This experiment is certainly not a recommended method of converting a gasoline engine to run on propane but, it certainly was fun and it did provide a high level of satisfaction. It is of course an experiment that is best done out of doors.
The maximum RPM attainable with propane (or any alternate fuel) is an unknown factor. One must be careful with the throttle to prevent the engine from running faster than the maximum RPM that it was designed for.
With my first experiment of simply shooting propane into the intake, the engine ran so well that I was able to easily mow the whole 625 square foot lawn (I might add, a thick healthy robust lawn). The engine ran very smoothly, as well or better than it ever has, and had plenty of power. I actually felt that the engine could possibly develop more RPM than it was designed for so I was careful no to push the throttle too much. The aspects of a lawnmower cutting blade flying apart, is definitely not something that I wanted to include in this experiment.
If you want to know how efficiently it was using the propane, you are reading the wrong article. I don't know. I am much more fascinated with making things work than with making things efficient. The propane cannister shown in the pictures though, turned out to be more than enough to mow the 625 square foot lawn.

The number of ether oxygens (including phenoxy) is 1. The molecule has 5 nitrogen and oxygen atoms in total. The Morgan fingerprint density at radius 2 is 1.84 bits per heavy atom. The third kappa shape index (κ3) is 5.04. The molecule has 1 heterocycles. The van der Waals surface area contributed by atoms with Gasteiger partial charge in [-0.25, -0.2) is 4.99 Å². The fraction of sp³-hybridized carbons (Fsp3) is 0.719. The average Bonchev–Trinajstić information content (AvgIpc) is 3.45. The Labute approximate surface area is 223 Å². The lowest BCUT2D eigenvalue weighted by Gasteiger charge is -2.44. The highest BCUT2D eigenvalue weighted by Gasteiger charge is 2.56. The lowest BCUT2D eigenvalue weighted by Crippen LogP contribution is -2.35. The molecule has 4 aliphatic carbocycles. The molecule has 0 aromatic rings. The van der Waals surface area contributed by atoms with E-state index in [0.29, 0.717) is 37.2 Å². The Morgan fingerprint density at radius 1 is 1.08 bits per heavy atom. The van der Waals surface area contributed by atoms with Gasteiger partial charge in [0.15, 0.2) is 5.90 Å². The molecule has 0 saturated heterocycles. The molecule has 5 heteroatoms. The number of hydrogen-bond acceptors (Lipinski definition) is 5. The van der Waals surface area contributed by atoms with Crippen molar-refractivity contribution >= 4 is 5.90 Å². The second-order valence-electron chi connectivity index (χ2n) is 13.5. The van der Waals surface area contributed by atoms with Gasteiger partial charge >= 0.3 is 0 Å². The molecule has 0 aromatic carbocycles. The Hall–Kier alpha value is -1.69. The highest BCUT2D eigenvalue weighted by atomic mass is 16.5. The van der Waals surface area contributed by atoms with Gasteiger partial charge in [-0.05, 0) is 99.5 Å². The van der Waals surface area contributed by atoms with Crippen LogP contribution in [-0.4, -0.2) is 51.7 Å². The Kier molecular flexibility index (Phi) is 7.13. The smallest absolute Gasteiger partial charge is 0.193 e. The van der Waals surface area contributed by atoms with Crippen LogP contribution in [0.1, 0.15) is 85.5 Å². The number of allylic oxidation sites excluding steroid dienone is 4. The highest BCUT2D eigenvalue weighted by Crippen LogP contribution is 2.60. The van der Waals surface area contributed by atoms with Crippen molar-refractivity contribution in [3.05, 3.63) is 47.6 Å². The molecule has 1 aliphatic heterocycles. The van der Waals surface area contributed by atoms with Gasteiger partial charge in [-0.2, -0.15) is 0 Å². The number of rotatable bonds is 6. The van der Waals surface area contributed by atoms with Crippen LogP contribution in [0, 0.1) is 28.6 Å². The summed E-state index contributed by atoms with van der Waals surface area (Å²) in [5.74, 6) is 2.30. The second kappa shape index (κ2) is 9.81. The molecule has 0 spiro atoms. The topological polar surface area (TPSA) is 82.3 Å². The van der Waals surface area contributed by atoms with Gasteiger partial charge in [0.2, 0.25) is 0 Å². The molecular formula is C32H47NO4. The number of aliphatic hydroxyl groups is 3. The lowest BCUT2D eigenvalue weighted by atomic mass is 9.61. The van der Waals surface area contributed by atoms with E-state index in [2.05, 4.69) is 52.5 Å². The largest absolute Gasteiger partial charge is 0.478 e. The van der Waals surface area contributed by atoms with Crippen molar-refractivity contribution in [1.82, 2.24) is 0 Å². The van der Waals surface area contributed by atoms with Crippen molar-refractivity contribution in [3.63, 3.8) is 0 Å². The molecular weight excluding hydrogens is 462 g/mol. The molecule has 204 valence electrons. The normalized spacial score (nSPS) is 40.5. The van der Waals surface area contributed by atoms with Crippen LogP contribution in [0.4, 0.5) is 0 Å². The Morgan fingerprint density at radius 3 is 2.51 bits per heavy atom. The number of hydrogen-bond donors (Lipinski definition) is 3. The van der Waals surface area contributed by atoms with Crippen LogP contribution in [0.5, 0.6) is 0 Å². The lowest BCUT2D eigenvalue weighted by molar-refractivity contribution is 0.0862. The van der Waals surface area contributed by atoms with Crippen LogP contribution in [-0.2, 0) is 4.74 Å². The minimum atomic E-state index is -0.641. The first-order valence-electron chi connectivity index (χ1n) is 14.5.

A 1/4 inch flare fitting was soldered onto the cut off end of the valve, making it possible to connect to a piece of copper tubing that was already around. I did this because the copper tube already had a 1/4 inch flare and fitting on it's end. There are many ways however that this copper tube could have been connected to the valve. It is also very likely that a piece of plastic tubing could work just as well as the copper tubing.
I had best results running the engine with the can of propane upright (running propane in the gaseous form into the tube). I did not get the engine to run when using the propane can upside down (running propane in liquid form into the tube). When doing this the copper tube became frozen and it was difficult to get gaseous propane into the intake.
To start the engine, the valve is opened slightly and the starting rope is pulled. The process of opening the valve a little more and pulling the rope is repeated until the engine starts. Once started, the valve can be used as a throttle. The valve should not be opened too far as this would allow too much propane to flow, causing the engine to stop.
This lawnmower has a history of not being able to idle well. This made it difficult to fully evaluate how well the engine could idle with this setup. I was however, able to control the speed over a wide range by carefully manipulating the valve. A more refined conversion procedure would at least include a pressure regulator and an air intake filter.